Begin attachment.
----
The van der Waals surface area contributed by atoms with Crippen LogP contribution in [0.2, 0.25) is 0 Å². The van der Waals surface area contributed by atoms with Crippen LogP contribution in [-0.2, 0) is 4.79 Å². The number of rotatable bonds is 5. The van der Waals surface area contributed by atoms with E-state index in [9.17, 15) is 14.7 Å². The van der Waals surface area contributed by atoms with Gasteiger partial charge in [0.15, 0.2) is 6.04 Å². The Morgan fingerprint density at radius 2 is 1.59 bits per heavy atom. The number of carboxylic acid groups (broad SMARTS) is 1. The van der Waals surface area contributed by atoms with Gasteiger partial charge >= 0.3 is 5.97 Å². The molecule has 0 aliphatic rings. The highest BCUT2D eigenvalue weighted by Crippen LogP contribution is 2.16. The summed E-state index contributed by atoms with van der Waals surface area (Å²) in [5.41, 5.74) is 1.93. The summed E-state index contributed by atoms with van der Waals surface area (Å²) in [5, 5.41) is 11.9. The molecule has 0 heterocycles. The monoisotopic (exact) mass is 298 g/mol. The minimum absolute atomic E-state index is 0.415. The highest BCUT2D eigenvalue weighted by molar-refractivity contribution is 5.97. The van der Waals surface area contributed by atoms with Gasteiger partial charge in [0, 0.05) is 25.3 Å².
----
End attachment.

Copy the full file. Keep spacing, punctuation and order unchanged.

The van der Waals surface area contributed by atoms with Crippen LogP contribution in [0.2, 0.25) is 0 Å². The van der Waals surface area contributed by atoms with Crippen LogP contribution in [-0.2, 0) is 4.79 Å². The number of rotatable bonds is 5. The van der Waals surface area contributed by atoms with E-state index in [9.17, 15) is 14.7 Å². The van der Waals surface area contributed by atoms with Gasteiger partial charge in [0.15, 0.2) is 6.04 Å². The Morgan fingerprint density at radius 2 is 1.59 bits per heavy atom. The number of carboxylic acid groups (broad SMARTS) is 1. The van der Waals surface area contributed by atoms with Gasteiger partial charge >= 0.3 is 5.97 Å². The molecule has 0 aliphatic rings. The highest BCUT2D eigenvalue weighted by Crippen LogP contribution is 2.16. The summed E-state index contributed by atoms with van der Waals surface area (Å²) in [5.41, 5.74) is 1.93. The summed E-state index contributed by atoms with van der Waals surface area (Å²) in [5, 5.41) is 11.9. The molecule has 0 heterocycles. The monoisotopic (exact) mass is 298 g/mol. The minimum absolute atomic E-state index is 0.415. The highest BCUT2D eigenvalue weighted by molar-refractivity contribution is 5.97. The van der Waals surface area contributed by atoms with Gasteiger partial charge in [0, 0.05) is 25.3 Å².